>>>> this a) option looks good. We can get value with x% of system RAM, but
>>>> clamp it with CRASH_KERNEL_MIN/MAX. The CRASH_KERNEL_MIN/MAX may need be
>>>> defined with a default value for different ARCHes. It's very close to
>>>> our current implementation, and handling 'auto' in kernel.
>>>>
>>>> And kernel config provided so that people can tune the MIN/MAX value,
>>>> but no need to post patch to do the tuning each time if have to?
>>> Maybe I'm missing something, but the whole point is to avoid kernel
>>> configuration option at all. If the crashkernel=auto works good for 99% of
>>> the cases, there is no need to provide build time configuration along with
>>> it. There are plenty of ways users can control crashkernel reservations
>>> with the existing 2-4 (depending on architecture) command line options.
>>>
>>> Simply hard coding a reasonable defaults (e.g.
>>> "1G-64G:128M,64G-1T:256M,1T-:512M"), and using these defaults when
>>> crashkernel=auto is set would cover the same 99% of users you referred to.
>>
>> Right, and we can easily allocate a bit more as a safety net temporarily
>> when we can actually shrink the area later.
>>
>>>
>>> If we can resize the reservation later during boot this will also address
>>> David's concern about the wasted memory.
>>>
>>
>> Yes.
>>
>>> You mentioned that amount of memory that is required for crash kernel
>>> reservation depends on the devices present on the system. Is is possible to
>>> detect how much memory is required at late stages of boot?
>>
>> Here is my thinking:
>>
>> There seems to be some kind of formula we can roughly use to come up with
>> the final crashkernel size. Baoquan for sure knows all the dirty details, I
>> assume it's roughly "core kernel + drivers + user space".
>>
>> In the kernel, we can only come up with "core kernel + drivers" expecting
>> that we will run
>>
>> a) roughly the same kernel
>> b) with roughly the same drivers
> 
> As replied to Mike, kernel size is undecided for different kernel with
> different configs. We can define a default minimal size to cover kernel
> and driver on systems with not many devices, but hardcoding the size

I never talked about hardcoding, did I?

> into upstream is not helpful. If the size is big, users will be asked to
> check and shrink always. If the size is too small, a new value need be
> got and added to cmdline and reboot.
Kairui Song May 12, 2021, 7:03 p.m. UTC | #20
On Wed, May 12, 2021 at 10:52 PM Baoquan He <bhe@redhat.com> wrote:
> On 05/11/21 at 07:07pm, David Hildenbrand wrote:
> > > > If the way adding default value into kernel config is disliked,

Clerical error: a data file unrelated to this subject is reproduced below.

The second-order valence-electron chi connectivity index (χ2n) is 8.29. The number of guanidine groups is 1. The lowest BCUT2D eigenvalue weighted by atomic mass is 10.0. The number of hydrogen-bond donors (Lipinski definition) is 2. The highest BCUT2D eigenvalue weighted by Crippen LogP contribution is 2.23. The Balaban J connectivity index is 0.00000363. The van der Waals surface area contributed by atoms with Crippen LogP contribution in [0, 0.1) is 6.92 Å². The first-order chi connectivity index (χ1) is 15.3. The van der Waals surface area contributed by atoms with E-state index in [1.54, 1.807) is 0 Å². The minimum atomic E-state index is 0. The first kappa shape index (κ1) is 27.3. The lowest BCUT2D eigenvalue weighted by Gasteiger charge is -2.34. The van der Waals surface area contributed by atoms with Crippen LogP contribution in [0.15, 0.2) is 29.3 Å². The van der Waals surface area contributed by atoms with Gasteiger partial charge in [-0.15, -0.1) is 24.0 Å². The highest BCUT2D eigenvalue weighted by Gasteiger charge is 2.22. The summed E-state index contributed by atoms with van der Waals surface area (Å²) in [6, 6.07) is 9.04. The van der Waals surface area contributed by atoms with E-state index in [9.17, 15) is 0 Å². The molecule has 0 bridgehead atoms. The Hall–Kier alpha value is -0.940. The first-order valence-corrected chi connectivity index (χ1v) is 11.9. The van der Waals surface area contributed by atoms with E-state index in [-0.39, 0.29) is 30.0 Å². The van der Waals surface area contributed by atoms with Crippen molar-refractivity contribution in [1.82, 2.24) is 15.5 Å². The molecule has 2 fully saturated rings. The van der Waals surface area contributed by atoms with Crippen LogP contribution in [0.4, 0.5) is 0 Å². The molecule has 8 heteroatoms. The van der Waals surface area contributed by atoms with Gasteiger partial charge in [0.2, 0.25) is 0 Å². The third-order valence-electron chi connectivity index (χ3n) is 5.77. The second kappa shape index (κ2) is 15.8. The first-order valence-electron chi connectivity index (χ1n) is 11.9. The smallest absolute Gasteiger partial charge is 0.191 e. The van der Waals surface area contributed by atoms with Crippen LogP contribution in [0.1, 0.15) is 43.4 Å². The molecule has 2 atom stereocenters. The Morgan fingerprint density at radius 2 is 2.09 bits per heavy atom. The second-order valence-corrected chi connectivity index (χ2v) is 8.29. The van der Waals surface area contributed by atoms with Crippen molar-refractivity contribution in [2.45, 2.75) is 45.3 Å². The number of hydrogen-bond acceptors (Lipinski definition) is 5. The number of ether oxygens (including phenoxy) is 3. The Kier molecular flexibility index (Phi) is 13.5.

> > > > this a) option looks good. We can get value with x% of system RAM, but
> > > > clamp it with CRASH_KERNEL_MIN/MAX. The CRASH_KERNEL_MIN/MAX may need be
> > > > defined with a default value for different ARCHes. It's very close to
> > > > our current implementation, and handling 'auto' in kernel.
> > > >
> > > > And kernel config provided so that people can tune the MIN/MAX value,
> > > > but no need to post patch to do the tuning each time if have to?
> > > Maybe I'm missing something, but the whole point is to avoid kernel
> > > configuration option at all. If the crashkernel=auto works good for 99% of
> > > the cases, there is no need to provide build time configuration along with
> > > it. There are plenty of ways users can control crashkernel reservations
> > > with the existing 2-4 (depending on architecture) command line options.
> > >
> > > Simply hard coding a reasonable defaults (e.g.
> > > "1G-64G:128M,64G-1T:256M,1T-:512M"), and using these defaults when
> > > crashkernel=auto is set would cover the same 99% of users you referred to.
> >
> > Right, and we can easily allocate a bit more as a safety net temporarily
> > when we can actually shrink the area later.
> >
> > >
> > > If we can resize the reservation later during boot this will also address
> > > David's concern about the wasted memory.
> > >
> >
> > Yes.
> >
> > > You mentioned that amount of memory that is required for crash kernel
> > > reservation depends on the devices present on the system. Is is possible to
> > > detect how much memory is required at late stages of boot?
> >
> > Here is my thinking:
> >
> > There seems to be some kind of formula we can roughly use to come up with
> > the final crashkernel size. Baoquan for sure knows all the dirty details, I
> > assume it's roughly "core kernel + drivers + user space".
> >
> > In the kernel, we can only come up with "core kernel + drivers" expecting
> > that we will run
> >
> > a) roughly the same kernel
> > b) with roughly the same drivers
>
> As replied to Mike, kernel size is undecided for different kernel with
> different configs. We can define a default minimal size to cover kernel
> and driver on systems with not many devices, but hardcoding the size
> into upstream is not helpful. If the size is big, users will be asked to
> check and shrink always. If the size is too small, a new value need be
> got and added to cmdline and reboot.
>
> >
> > The "user space" part is completely under user space control, depending on
> > what application will be run after kexec.
> >
> > So I wonder if something like
> >
> > crashkernel=auto,100M
> >